In the Philippines where money typically defines electoral victory, Sara Duterte stands out for securing a national post without spending any cash, based on her own disclosures to the Commission on Elections (Comelec).
While nearly all of her opponents in the race for vice president reported using their own money to fund their campaigns, Duterte did not shell out a single peso or receive any cash donation.
She only reported receiving in-kind donations amounting to P216 million. They came from three political parties, two senatorial candidates, and a Davao-based realty firm, her Statement of Contributions and Expenditures (SOCE) for the May 2022 elections showed. (Explore the data: How the candidates for vice president spent in the May 2022 polls)
In comparison, Duterte’s runningmate, President Ferdinand “Bongbong” Marcos Jr., spent P9.60 per voter. He almost broke the spending limit of P10 per registered voter or P675.29 million for candidates for president and vice president.
Taking into account all of Duterte’s in-kind contributions, only P3 per voter was spent for her to become vice president. Yet she won even more votes than Marcos. (Explore the data: A tale of two SOCEs)
Duterte’s showing in the May 2022 national polls was consistent with how the Dutertes of Davao City won local elections: They spent little and relied on name recall. In 2016, the Philippine Center for Investigative Journalism (PCIJ) reported that Sara and brother Paolo did not spend more than 5% of their spending limit.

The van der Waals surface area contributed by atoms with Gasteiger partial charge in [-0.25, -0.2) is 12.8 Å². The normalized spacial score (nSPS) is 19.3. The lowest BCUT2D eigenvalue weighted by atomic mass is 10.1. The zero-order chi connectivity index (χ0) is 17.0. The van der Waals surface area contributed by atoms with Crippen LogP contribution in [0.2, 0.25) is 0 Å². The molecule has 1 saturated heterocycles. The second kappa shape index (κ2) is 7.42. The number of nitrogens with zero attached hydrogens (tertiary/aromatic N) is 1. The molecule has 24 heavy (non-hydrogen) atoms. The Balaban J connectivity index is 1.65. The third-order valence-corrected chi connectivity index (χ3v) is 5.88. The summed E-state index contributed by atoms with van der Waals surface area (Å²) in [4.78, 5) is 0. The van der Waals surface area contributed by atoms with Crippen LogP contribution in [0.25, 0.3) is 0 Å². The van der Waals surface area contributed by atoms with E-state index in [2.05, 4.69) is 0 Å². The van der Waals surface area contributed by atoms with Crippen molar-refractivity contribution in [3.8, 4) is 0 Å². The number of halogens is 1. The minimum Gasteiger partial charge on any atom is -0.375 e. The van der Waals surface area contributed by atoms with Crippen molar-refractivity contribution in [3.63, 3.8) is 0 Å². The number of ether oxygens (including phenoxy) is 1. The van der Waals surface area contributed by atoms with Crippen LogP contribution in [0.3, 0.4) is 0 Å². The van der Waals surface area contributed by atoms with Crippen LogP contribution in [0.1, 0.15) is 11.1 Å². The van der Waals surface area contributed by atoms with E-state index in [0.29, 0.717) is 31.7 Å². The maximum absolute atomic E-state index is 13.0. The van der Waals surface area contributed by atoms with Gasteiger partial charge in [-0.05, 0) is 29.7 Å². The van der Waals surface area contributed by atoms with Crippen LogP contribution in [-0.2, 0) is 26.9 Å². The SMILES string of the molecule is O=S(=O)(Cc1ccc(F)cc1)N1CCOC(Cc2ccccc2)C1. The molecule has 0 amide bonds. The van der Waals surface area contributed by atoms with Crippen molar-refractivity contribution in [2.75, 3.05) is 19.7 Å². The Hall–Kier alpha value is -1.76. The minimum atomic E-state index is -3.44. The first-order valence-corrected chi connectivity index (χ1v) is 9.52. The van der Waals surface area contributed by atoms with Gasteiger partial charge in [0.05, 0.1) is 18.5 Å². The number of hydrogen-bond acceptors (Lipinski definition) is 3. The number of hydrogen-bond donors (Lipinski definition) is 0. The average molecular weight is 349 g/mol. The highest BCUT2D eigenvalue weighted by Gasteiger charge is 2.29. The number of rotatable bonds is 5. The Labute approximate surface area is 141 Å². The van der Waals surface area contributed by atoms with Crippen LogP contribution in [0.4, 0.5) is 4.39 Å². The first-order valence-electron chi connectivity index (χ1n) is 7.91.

The patriarch himself, Rodrigo Duterte, was not the top spender when he ran for president in 2016. Sen. Grace Poe outspent him but she ended up in third place.
Experts said it shows how personality politics, apart from money, continues to dictate results of Philippine elections. A candidate is either moneyed or popular to win the polls.
“Kaya ‘di ba pati mga artista malaki ang chance. Hindi naman automatic (that they would win) pero malaki ‘yung chance nila kasi kilala na sila. Talagang personality-oriented ‘yung politics at campaign sa Pilipinas mainly because our political parties are very weak,” said Maria Ela Atienza, a political science professor at the University of the Philippines Diliman.
Like the Marcoses, Atienza said the Dutertes made “investments” before the campaign. The circumstances were not exactly the same for both families, however. The Dutertes, in particular, benefited from social media exposure through the vloggers or influencers who promoted them.
“Even before the campaign for 2022 [elections], they already [had] very good social media exposure [and] for Sara Duterte as well,” Atienza said.
For Rona Ann Caritos, executive director of poll watchdog Legal Network for Truthful Elections (Lente), Sara Duterte spending no cash speaks well of the name or the “brand.”
“Malakas talaga ang mga Duterte,” said Caritos. “For you to not ‘exert’ effort and spend cash, and for just the individuals to donate to your cause, to your campaign, that speaks well of the ‘brand.’ Parang gagastusan ka pa para makasama ka,” she said.
Sara Duterte received donations from three political parties, a good indication of the depth and breadth of her alliances across party lines.